But, in the face of this clear example of an ad hominem attack (it is self-evident, hardly needing me to spell it out), you, shminux, see nothing. In fact, without explaining your reasoning, you go on to state that you find more evidence for ad hominem in my original remarks! I just looked again: I say nothing about anyone's character (!), so how can there be evidence for me attacking someone by using an ad hominem?

Finally, Luke distorted the quote of the conversation, above. He OMITTED part of the conversation, in which I supplied evidence that there was no dishonesty on my part, and that there was massive evidence that the banning occurred because Yudkowsky needed to stop me when I suggested we get an outside expert opinion to adjudicate the dispute. Faced with this reply, Luke disappeared. He made only ONE comment (the one above) and then he ignored the reply.

He continues to ignore that evidence, and continues to slander my character, making references to "Indeed, given Richard's reaction (which with a bit more research I might have predicted), I regret having raised the issue with him at all."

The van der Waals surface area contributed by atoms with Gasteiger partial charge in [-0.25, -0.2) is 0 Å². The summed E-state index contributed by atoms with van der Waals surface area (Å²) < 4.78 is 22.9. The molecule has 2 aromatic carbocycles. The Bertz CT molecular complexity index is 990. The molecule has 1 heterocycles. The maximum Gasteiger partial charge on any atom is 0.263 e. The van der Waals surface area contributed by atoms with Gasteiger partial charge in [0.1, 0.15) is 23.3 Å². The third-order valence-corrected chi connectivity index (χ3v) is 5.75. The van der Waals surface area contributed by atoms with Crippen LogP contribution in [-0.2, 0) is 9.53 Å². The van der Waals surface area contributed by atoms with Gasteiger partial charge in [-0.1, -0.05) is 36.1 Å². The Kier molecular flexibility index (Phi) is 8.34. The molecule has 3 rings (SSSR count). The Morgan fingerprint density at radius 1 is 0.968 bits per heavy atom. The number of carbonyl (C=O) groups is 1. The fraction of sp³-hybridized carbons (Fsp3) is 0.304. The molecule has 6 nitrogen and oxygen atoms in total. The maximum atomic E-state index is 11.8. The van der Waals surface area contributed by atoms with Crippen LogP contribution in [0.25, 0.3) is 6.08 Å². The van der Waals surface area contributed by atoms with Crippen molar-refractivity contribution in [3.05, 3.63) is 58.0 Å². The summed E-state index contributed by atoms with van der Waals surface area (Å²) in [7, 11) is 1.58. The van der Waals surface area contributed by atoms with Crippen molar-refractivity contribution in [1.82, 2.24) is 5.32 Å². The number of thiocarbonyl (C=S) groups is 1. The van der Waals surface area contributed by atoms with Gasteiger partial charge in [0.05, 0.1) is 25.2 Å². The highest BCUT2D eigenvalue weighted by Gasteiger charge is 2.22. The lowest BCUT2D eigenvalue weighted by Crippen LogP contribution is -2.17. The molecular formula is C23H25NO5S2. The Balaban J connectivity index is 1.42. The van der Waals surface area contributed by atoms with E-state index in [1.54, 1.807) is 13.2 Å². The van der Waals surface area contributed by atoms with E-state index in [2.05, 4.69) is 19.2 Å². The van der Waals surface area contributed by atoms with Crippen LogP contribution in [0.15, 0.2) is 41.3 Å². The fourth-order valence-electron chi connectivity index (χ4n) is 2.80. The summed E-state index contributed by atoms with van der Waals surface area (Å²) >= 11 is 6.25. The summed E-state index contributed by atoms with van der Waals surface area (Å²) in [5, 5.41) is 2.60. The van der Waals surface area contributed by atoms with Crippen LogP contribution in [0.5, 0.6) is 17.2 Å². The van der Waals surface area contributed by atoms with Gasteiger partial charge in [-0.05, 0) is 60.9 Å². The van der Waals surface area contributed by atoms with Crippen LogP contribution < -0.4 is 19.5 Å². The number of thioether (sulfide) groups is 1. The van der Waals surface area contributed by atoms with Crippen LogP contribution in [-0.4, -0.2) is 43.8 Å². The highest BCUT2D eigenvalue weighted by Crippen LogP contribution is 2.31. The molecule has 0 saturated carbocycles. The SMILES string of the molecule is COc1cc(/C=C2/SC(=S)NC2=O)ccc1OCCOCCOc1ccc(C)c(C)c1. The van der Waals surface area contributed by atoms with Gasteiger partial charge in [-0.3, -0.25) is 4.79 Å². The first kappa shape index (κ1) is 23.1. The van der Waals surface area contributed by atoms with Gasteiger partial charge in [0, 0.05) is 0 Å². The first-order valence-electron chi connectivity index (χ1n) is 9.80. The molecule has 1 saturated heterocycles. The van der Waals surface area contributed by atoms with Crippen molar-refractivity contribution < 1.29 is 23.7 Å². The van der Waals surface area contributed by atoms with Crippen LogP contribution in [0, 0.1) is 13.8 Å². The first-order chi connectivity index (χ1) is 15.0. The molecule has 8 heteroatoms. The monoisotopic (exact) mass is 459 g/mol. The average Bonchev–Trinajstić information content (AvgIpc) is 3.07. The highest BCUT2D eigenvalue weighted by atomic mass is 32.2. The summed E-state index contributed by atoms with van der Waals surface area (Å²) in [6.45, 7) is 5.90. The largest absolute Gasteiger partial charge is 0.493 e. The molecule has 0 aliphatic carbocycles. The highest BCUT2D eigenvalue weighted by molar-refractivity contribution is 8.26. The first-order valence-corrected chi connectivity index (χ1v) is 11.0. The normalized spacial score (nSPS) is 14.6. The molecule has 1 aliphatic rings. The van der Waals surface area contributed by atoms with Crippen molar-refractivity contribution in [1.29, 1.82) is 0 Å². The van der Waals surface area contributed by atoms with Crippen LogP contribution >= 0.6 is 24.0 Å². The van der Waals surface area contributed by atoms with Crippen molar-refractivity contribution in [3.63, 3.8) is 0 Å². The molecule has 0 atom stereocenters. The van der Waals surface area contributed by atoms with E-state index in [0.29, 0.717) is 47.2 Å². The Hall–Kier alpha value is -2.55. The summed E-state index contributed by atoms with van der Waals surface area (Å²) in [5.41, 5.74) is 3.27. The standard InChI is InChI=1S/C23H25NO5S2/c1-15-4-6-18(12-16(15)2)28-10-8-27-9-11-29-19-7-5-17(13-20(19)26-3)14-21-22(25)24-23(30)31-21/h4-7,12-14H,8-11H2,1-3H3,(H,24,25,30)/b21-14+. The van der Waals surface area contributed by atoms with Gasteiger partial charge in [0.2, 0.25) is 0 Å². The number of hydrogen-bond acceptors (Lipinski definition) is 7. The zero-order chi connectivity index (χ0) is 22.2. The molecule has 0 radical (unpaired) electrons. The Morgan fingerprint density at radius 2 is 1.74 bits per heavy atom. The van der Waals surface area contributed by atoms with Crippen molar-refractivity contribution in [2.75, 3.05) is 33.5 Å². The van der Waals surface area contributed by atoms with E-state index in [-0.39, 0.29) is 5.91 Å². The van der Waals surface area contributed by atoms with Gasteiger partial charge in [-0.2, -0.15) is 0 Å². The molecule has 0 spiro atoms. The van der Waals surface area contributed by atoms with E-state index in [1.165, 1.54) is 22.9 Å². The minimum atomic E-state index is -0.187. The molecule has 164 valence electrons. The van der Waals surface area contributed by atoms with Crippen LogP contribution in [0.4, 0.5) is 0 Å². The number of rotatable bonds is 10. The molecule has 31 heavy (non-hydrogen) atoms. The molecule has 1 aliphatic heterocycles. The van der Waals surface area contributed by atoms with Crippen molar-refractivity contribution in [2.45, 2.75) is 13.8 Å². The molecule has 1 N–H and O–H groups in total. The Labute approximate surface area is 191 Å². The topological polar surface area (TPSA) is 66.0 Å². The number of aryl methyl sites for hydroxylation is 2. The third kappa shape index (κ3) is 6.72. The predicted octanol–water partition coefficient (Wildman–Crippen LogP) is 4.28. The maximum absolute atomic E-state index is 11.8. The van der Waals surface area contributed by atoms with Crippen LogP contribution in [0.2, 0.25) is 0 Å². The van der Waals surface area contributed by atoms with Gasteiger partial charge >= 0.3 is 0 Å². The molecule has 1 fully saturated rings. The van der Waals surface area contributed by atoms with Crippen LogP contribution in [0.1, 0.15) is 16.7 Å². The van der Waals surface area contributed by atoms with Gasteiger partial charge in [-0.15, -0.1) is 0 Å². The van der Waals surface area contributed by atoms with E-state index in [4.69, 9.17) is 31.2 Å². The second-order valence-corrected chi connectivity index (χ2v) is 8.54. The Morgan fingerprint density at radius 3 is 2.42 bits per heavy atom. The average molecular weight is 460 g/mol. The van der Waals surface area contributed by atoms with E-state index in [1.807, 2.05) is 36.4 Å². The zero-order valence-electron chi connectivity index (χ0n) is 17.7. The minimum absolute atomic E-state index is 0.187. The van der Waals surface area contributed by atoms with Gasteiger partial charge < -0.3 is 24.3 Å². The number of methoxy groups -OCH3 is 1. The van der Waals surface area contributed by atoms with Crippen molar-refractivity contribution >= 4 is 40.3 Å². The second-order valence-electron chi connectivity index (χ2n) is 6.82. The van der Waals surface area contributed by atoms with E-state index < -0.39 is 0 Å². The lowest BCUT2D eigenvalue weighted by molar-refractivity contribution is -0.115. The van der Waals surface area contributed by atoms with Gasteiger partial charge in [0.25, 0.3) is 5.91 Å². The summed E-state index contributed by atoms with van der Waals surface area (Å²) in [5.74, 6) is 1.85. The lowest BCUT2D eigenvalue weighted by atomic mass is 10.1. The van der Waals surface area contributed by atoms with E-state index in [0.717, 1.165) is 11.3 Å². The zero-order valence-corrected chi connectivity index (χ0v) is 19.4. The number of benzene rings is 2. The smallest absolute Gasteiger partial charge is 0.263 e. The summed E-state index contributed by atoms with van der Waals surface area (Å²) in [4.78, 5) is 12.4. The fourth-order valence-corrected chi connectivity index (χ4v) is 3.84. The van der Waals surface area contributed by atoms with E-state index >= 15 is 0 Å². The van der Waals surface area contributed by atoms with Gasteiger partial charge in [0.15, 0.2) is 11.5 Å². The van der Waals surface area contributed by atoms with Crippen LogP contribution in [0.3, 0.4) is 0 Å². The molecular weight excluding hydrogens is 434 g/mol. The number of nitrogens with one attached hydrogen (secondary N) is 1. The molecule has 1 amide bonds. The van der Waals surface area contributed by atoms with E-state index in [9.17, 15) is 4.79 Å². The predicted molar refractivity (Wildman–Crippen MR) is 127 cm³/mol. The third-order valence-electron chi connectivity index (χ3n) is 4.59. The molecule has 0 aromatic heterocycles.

My "reaction" was to supply evidence.

Apparently that is a mark against someone.

Comment author: dlthomas 11 May 2012 03:35:04AM 7 points [-]

For example, if all members of Congress were to shout loudly when a particular member got up to speak, drowning out their words, would this be censorship, or just their exercise of a community vote against that person?

One thing to note is that your comment wasn't removed; it was collapsed. It can still be viewed by anyone who clicks the expander or has their threshold set sufficiently low (with my settings, it's expanded). There is a tension between the threat of censorship being a problem on the one hand, and the ability for a community to collectively decide what they want to talk about on the other.

The censorship issue is also diluted by the fact that 1) nothing here is binding on anyone (which is way different than your Congress example), and 2) there are plenty of other places people can discuss things, online and off. It is still somewhat relevant, of course, to the question of whether there's an echo-chamber effect, but carefull not to pull in additional connotations with choice of words and examples.

Comment author: jkaufman 12 May 2012 02:24:36AM 4 points [-]

"Guilt by association" with your past self?